And at the same time as property values are rising due to factors above ground, less-visible underground forces are also pushing Fitzrovia prices upwards.

Earlier this year, estate agents Carter Jonas published a report titled “Track to the Future”, predicting a 70 per cent rise in property prices within an 800m radius of the Crossrail station at Tottenham Court Road, due to open in 2018, and Euston/Kings Cross St Pancras, which should be operating by 2030.

For many people, though, the affordability train has already left the station, long before the arrival of Crossrail. The asking price for a one-bedroom flat is now £575,000, and a four-bedroom house will set you back at least £2  million.

There is a beautiful, four-bedroom house on Ogle Street currently going for £5.5 million (Carter Jonas, 020 7486 8866;, and a three-bedroom penthouse on Bolsover Street, with a roof terrace and sky-high asking price to match (£8.9 million, with Druce, 020 7935 6535; Even the service charge is £15,000 a year.

As for renting, a tiny one-bedroom flat will cost £350 a week, while a three-bedroom flat in Weymouth Street, on the market with Carter Jonas, will set you back £2,200 per week.

“Fitzrovia is seeing the same sort of renaissance which we experienced in Marylebone in the Nineties,” says Simon Hedley, of Druce’s Marylebone office.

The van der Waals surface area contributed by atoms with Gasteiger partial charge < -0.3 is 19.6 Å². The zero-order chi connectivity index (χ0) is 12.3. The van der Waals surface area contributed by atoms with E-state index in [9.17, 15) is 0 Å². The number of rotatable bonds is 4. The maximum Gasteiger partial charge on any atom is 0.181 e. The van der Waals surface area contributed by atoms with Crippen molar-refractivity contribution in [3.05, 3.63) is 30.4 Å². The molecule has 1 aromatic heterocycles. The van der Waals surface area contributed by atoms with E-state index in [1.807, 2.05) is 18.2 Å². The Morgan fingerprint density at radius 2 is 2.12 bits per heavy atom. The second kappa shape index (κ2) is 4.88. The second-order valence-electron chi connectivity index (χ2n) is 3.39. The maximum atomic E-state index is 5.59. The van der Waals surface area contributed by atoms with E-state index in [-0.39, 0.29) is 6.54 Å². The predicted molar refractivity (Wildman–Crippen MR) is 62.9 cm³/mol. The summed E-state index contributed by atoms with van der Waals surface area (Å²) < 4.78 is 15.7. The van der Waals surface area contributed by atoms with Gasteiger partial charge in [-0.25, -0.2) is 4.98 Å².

“Five years ago, it was mostly made up of Victorian tenement buildings and flats above shops. Recently, however, the development of office blocks has changed the feel of the area and given it a new, more high-end feel. Average prices are now pushing £1,800 per square foot and about £4,000 for penthouses.

“There are lots of cool restaurants and eating places now, and it’s the kind of place you can take your 18-year-old daughter, who will love it because it’s so funky. Why, it’s even rumoured Lady Gaga has bought a flat in the area.”

The aristocracy at last! Not like the old days, when Fitzrovia was home not to advertising and media firms, but the rag trade. Of course, memories of the old days still linger. There is even footage of the late publisher Felix Dennis, founder of The Week, recalling the Fitzrovia of the past.

“Waitresses and publicans remembered your name. They treated you as locals and didn’t charge you tourist prices. And the variety of shops was astounding for the West End: butchers, bakers, delicatessens, grocers, a fish stall, a paper shop, a cobbler, an art supplier, a jeweller. Just some of the kinds of places that make a real community.”

Part of the reason Fitzrovia has retained its character is that it has never been owned by one large family, or a business, but by individual residents and shopkeepers. And even though big money is moving into the area, the old Fitzrovians are not going quietly.

Local campaigners are openly anxious about the relocation of two local GP surgeries. And when upmarket developers the Candy Brothers announced, a few years ago, that they were going to name the Middlesex Hospital development NoHo Square, Mike Pentelow, editor of the Fitzrovia News, recalls how the community responded.

“They changed the letters NoHo so that the sign read NoNo, and they altered the Ns so that the sign read HoHo. That’s Fitzrovia for you.”